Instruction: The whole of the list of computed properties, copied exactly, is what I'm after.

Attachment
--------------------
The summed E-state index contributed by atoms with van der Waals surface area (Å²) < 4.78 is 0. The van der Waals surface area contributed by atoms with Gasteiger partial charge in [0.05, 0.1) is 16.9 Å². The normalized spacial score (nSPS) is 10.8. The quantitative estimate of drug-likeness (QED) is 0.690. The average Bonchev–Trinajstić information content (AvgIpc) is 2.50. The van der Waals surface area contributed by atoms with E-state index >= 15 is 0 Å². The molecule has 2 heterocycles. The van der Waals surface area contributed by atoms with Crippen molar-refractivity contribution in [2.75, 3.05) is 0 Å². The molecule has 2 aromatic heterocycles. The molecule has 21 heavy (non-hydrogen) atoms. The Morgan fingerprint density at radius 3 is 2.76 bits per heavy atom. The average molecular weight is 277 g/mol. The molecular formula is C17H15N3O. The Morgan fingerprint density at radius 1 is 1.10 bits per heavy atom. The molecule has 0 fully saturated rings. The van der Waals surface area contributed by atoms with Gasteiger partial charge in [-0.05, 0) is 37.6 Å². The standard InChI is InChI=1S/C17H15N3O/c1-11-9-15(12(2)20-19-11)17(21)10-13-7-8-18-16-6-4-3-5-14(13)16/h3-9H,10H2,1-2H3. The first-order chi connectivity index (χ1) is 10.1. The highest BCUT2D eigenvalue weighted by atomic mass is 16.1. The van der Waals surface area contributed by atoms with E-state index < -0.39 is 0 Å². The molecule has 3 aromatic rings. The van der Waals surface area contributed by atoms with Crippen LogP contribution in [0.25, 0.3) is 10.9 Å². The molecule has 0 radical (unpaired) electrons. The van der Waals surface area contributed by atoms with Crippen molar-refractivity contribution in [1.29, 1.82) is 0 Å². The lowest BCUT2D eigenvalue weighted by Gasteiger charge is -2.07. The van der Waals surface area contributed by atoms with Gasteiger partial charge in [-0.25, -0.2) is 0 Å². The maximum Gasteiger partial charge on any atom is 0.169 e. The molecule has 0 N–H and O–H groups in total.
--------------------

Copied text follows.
The summed E-state index contributed by atoms with van der Waals surface area (Å²) < 4.78 is 0. The van der Waals surface area contributed by atoms with Gasteiger partial charge in [0.05, 0.1) is 16.9 Å². The normalized spacial score (nSPS) is 10.8. The quantitative estimate of drug-likeness (QED) is 0.690. The average Bonchev–Trinajstić information content (AvgIpc) is 2.50. The van der Waals surface area contributed by atoms with E-state index >= 15 is 0 Å². The molecule has 2 heterocycles. The van der Waals surface area contributed by atoms with Crippen molar-refractivity contribution in [2.75, 3.05) is 0 Å². The molecule has 2 aromatic heterocycles. The molecule has 21 heavy (non-hydrogen) atoms. The Morgan fingerprint density at radius 3 is 2.76 bits per heavy atom. The average molecular weight is 277 g/mol. The molecular formula is C17H15N3O. The Morgan fingerprint density at radius 1 is 1.10 bits per heavy atom. The molecule has 0 fully saturated rings. The van der Waals surface area contributed by atoms with Gasteiger partial charge in [-0.05, 0) is 37.6 Å². The standard InChI is InChI=1S/C17H15N3O/c1-11-9-15(12(2)20-19-11)17(21)10-13-7-8-18-16-6-4-3-5-14(13)16/h3-9H,10H2,1-2H3. The first-order chi connectivity index (χ1) is 10.1. The highest BCUT2D eigenvalue weighted by atomic mass is 16.1. The van der Waals surface area contributed by atoms with E-state index < -0.39 is 0 Å². The molecule has 3 aromatic rings. The van der Waals surface area contributed by atoms with Crippen LogP contribution in [0.25, 0.3) is 10.9 Å². The molecule has 0 radical (unpaired) electrons. The van der Waals surface area contributed by atoms with Crippen molar-refractivity contribution in [1.29, 1.82) is 0 Å². The lowest BCUT2D eigenvalue weighted by Gasteiger charge is -2.07. The van der Waals surface area contributed by atoms with Gasteiger partial charge in [-0.25, -0.2) is 0 Å². The maximum Gasteiger partial charge on any atom is 0.169 e. The molecule has 0 N–H and O–H groups in total.